Google just received legal clearance to issue an unorthodox new third class of nonvoting c-class shares in a move that underscores the connection between innovation and "bad" corporate governance.
Currently the company has two classes of shares—regular a-class shares and special b-class, which carry 10 votes each. Larry Page and Sergei Brin control the company by controlling the b-class shares. The c-class shares arose, however, because they wanted the ability to create new shares of stock in order to fund acquisitions without diluting their control over the company. Hence, a new class of shares that won't carry any votes at all ensuring that no matter how much stock they issue, the founders will still rule the company.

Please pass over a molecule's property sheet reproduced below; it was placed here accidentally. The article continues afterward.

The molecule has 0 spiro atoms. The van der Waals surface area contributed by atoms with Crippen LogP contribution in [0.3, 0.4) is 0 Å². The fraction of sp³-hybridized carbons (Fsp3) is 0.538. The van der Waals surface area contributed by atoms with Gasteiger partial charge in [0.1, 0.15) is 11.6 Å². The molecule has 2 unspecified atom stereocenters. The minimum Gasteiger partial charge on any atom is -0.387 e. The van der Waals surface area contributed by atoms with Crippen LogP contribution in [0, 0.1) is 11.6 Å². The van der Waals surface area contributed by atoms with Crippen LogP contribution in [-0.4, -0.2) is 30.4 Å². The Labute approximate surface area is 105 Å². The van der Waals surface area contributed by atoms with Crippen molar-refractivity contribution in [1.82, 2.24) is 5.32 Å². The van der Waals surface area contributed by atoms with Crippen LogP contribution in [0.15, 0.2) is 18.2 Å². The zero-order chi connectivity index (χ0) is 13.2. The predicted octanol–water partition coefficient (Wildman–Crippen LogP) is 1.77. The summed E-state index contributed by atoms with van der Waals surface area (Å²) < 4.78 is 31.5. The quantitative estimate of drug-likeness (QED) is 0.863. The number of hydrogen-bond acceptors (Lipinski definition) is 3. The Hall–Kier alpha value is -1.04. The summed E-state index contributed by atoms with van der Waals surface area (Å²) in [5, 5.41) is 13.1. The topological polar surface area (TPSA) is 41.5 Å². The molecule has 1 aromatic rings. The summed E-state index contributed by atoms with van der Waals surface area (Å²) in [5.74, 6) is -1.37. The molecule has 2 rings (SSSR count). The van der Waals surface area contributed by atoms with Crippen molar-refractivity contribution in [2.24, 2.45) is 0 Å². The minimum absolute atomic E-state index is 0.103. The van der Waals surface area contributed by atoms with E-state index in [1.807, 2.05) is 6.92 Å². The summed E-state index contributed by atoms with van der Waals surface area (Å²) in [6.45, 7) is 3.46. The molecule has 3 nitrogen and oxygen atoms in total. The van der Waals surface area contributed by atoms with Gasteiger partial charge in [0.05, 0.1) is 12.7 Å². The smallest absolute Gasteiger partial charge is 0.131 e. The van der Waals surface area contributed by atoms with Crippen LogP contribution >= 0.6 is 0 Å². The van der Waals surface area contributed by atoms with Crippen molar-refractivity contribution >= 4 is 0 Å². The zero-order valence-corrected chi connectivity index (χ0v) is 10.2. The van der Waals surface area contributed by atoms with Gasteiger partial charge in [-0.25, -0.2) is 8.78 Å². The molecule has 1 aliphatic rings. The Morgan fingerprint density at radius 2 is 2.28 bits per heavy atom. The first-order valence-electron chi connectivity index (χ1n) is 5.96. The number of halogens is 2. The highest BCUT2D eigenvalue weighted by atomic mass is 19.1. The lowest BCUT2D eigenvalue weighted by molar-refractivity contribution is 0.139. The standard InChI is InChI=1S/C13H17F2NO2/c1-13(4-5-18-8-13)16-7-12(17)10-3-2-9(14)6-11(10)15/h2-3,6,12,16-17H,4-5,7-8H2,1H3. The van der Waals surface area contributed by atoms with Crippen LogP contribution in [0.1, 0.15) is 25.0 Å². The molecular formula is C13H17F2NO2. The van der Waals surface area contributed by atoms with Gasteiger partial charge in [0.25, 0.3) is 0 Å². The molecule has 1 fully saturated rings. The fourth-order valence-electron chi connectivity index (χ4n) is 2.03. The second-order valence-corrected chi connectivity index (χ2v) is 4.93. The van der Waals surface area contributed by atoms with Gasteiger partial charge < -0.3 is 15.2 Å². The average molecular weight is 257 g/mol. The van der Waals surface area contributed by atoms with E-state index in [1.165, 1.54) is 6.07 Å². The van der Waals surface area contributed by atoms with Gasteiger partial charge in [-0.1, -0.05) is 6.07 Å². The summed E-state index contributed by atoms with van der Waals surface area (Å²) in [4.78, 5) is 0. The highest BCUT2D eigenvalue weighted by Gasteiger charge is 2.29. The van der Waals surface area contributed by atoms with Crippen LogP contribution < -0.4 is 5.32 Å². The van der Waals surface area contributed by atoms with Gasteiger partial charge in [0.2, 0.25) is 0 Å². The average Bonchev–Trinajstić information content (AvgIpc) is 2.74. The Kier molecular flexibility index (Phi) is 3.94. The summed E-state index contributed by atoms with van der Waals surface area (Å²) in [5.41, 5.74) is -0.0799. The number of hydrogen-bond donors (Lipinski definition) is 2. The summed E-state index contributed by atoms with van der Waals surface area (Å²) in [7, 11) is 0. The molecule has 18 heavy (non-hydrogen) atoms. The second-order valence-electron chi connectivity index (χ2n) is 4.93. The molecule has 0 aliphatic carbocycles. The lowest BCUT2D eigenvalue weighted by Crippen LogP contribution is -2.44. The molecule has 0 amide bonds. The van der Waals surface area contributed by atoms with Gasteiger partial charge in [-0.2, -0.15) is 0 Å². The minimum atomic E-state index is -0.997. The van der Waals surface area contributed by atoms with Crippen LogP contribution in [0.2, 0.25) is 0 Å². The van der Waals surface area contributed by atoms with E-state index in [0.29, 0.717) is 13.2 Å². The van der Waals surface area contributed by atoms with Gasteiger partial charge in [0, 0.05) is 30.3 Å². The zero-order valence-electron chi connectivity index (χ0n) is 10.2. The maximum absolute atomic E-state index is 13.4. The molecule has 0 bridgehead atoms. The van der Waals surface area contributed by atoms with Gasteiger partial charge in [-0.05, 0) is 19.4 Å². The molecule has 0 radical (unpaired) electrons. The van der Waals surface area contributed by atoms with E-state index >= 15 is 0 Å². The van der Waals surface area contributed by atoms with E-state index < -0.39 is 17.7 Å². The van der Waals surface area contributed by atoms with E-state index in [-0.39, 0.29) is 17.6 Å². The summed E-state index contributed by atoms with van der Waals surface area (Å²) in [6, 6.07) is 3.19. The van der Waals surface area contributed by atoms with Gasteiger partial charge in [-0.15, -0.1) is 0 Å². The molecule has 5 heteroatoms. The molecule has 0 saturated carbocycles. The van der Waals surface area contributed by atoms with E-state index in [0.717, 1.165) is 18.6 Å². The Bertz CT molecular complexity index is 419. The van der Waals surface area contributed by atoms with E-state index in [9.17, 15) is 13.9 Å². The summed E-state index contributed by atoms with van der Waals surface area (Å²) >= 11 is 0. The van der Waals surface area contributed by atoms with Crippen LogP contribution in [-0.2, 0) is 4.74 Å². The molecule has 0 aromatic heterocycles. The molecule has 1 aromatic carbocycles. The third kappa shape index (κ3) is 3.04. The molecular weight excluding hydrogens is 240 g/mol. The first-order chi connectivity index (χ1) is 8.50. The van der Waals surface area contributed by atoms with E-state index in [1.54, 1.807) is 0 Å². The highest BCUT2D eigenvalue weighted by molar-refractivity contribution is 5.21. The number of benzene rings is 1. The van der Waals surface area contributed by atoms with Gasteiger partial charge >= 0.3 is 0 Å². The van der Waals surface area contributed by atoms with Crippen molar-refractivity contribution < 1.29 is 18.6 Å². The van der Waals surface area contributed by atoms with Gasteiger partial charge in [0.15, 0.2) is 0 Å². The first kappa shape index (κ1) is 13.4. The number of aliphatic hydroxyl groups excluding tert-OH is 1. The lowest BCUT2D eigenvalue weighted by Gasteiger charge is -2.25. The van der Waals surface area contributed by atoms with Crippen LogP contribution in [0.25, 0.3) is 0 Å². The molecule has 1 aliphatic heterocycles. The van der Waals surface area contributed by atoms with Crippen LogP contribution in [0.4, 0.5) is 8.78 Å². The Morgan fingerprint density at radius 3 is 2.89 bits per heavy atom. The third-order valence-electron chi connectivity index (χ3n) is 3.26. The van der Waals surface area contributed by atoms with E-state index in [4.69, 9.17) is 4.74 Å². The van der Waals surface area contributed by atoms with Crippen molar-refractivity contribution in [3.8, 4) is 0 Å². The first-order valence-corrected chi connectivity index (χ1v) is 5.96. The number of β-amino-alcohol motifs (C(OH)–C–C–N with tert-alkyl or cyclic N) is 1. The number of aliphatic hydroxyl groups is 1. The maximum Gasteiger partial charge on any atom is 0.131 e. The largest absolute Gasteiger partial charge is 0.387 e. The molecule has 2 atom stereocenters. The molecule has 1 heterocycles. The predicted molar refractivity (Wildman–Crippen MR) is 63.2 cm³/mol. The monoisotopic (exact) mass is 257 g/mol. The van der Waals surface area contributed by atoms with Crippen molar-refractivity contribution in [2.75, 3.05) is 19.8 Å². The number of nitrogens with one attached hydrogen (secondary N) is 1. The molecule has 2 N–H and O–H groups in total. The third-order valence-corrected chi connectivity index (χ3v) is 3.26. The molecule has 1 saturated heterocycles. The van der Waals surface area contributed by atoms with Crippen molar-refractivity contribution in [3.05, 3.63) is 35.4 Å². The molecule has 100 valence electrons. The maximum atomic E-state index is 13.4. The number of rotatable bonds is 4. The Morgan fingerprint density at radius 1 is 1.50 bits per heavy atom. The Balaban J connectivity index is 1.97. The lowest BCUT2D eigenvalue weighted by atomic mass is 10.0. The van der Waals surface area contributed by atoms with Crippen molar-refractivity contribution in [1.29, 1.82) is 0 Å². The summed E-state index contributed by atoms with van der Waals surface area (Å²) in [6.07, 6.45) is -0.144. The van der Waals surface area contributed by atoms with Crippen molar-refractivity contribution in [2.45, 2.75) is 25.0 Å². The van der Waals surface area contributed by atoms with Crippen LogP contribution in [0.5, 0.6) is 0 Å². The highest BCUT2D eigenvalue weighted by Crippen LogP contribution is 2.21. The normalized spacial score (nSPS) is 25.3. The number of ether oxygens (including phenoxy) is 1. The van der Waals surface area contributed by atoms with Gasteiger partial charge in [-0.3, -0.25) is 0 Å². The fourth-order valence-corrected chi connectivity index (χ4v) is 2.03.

This is all, to my way of thinking, excellent news for America and for the world. Founder-controlled companies tend to be "mismanaged" by founders in precisely the Google way. Rather than taking search advertising profits and turning them into enormous dividends, Google has been on an empire-building spree driven by its founders' desire to prove that they are the smartest and most impressive people on the planet. And the consequences have been a bounty for humanity, most concretely in the form of Android's entry into the mobile OS marketplace, but perhaps down the road including autonomous cars. Meanwhile, a parallel form of grudge-based reasoning at Microsoft has led to Bing—whose private costs to Microsoft shareholders have been enormous, but whose public benefits in terms of keeping Google honest are incalculable.